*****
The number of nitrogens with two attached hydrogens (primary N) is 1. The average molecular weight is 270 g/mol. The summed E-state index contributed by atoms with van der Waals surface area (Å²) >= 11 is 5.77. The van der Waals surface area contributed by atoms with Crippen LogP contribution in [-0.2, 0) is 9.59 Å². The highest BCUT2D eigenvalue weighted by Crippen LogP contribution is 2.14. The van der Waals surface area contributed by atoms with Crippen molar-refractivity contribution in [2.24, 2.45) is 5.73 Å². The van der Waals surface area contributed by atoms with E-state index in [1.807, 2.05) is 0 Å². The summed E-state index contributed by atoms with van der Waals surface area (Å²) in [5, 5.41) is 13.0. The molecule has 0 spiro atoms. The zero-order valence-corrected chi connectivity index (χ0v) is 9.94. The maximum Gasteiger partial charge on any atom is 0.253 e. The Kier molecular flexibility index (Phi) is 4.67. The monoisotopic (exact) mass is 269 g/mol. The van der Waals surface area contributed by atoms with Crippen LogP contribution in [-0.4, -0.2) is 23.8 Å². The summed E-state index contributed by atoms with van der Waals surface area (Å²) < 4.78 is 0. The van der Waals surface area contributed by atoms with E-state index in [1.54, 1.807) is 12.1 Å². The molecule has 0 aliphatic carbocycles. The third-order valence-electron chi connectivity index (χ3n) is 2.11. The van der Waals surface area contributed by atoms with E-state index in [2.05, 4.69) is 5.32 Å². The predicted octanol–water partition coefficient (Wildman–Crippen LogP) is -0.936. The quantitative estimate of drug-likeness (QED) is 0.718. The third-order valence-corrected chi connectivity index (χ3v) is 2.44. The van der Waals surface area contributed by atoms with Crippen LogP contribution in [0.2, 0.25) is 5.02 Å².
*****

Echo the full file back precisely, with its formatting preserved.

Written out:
The number of nitrogens with two attached hydrogens (primary N) is 1. The average molecular weight is 270 g/mol. The summed E-state index contributed by atoms with van der Waals surface area (Å²) >= 11 is 5.77. The van der Waals surface area contributed by atoms with Crippen LogP contribution in [-0.2, 0) is 9.59 Å². The highest BCUT2D eigenvalue weighted by Crippen LogP contribution is 2.14. The van der Waals surface area contributed by atoms with Crippen molar-refractivity contribution in [2.24, 2.45) is 5.73 Å². The van der Waals surface area contributed by atoms with E-state index in [1.807, 2.05) is 0 Å². The summed E-state index contributed by atoms with van der Waals surface area (Å²) in [5, 5.41) is 13.0. The molecule has 0 spiro atoms. The zero-order valence-corrected chi connectivity index (χ0v) is 9.94. The maximum Gasteiger partial charge on any atom is 0.253 e. The Kier molecular flexibility index (Phi) is 4.67. The monoisotopic (exact) mass is 269 g/mol. The van der Waals surface area contributed by atoms with Crippen LogP contribution in [-0.4, -0.2) is 23.8 Å². The summed E-state index contributed by atoms with van der Waals surface area (Å²) < 4.78 is 0. The van der Waals surface area contributed by atoms with E-state index in [1.54, 1.807) is 12.1 Å². The molecule has 0 aliphatic carbocycles. The third-order valence-electron chi connectivity index (χ3n) is 2.11. The van der Waals surface area contributed by atoms with E-state index in [2.05, 4.69) is 5.32 Å². The predicted octanol–water partition coefficient (Wildman–Crippen LogP) is -0.936. The quantitative estimate of drug-likeness (QED) is 0.718. The third-order valence-corrected chi connectivity index (χ3v) is 2.44. The van der Waals surface area contributed by atoms with Crippen LogP contribution in [0.2, 0.25) is 5.02 Å².